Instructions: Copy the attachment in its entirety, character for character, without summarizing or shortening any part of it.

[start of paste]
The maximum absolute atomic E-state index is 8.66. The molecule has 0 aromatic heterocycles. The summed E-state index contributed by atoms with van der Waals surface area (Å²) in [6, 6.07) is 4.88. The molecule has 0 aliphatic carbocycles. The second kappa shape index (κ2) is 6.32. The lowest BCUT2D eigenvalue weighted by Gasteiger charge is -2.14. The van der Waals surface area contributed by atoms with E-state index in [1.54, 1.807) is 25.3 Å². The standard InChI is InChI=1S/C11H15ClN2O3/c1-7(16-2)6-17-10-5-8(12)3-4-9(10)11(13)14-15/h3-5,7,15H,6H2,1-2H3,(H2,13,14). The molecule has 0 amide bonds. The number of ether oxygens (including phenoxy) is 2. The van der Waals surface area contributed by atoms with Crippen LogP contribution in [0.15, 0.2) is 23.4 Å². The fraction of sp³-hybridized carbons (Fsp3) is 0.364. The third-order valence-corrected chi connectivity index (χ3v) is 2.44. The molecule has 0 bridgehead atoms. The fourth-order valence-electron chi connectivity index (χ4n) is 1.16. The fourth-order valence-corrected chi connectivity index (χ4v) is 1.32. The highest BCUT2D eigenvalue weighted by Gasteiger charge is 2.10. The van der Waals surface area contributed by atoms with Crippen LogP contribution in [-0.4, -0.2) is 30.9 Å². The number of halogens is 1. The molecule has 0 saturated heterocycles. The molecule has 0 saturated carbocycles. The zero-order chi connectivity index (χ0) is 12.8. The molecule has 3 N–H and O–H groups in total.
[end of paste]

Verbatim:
The maximum absolute atomic E-state index is 8.66. The molecule has 0 aromatic heterocycles. The summed E-state index contributed by atoms with van der Waals surface area (Å²) in [6, 6.07) is 4.88. The molecule has 0 aliphatic carbocycles. The second kappa shape index (κ2) is 6.32. The lowest BCUT2D eigenvalue weighted by Gasteiger charge is -2.14. The van der Waals surface area contributed by atoms with E-state index in [1.54, 1.807) is 25.3 Å². The standard InChI is InChI=1S/C11H15ClN2O3/c1-7(16-2)6-17-10-5-8(12)3-4-9(10)11(13)14-15/h3-5,7,15H,6H2,1-2H3,(H2,13,14). The molecule has 0 amide bonds. The number of ether oxygens (including phenoxy) is 2. The van der Waals surface area contributed by atoms with Crippen LogP contribution in [0.15, 0.2) is 23.4 Å². The fraction of sp³-hybridized carbons (Fsp3) is 0.364. The third-order valence-corrected chi connectivity index (χ3v) is 2.44. The molecule has 0 bridgehead atoms. The fourth-order valence-electron chi connectivity index (χ4n) is 1.16. The fourth-order valence-corrected chi connectivity index (χ4v) is 1.32. The highest BCUT2D eigenvalue weighted by Gasteiger charge is 2.10. The van der Waals surface area contributed by atoms with Crippen LogP contribution in [-0.4, -0.2) is 30.9 Å². The number of halogens is 1. The molecule has 0 saturated heterocycles. The molecule has 0 saturated carbocycles. The zero-order chi connectivity index (χ0) is 12.8. The molecule has 3 N–H and O–H groups in total.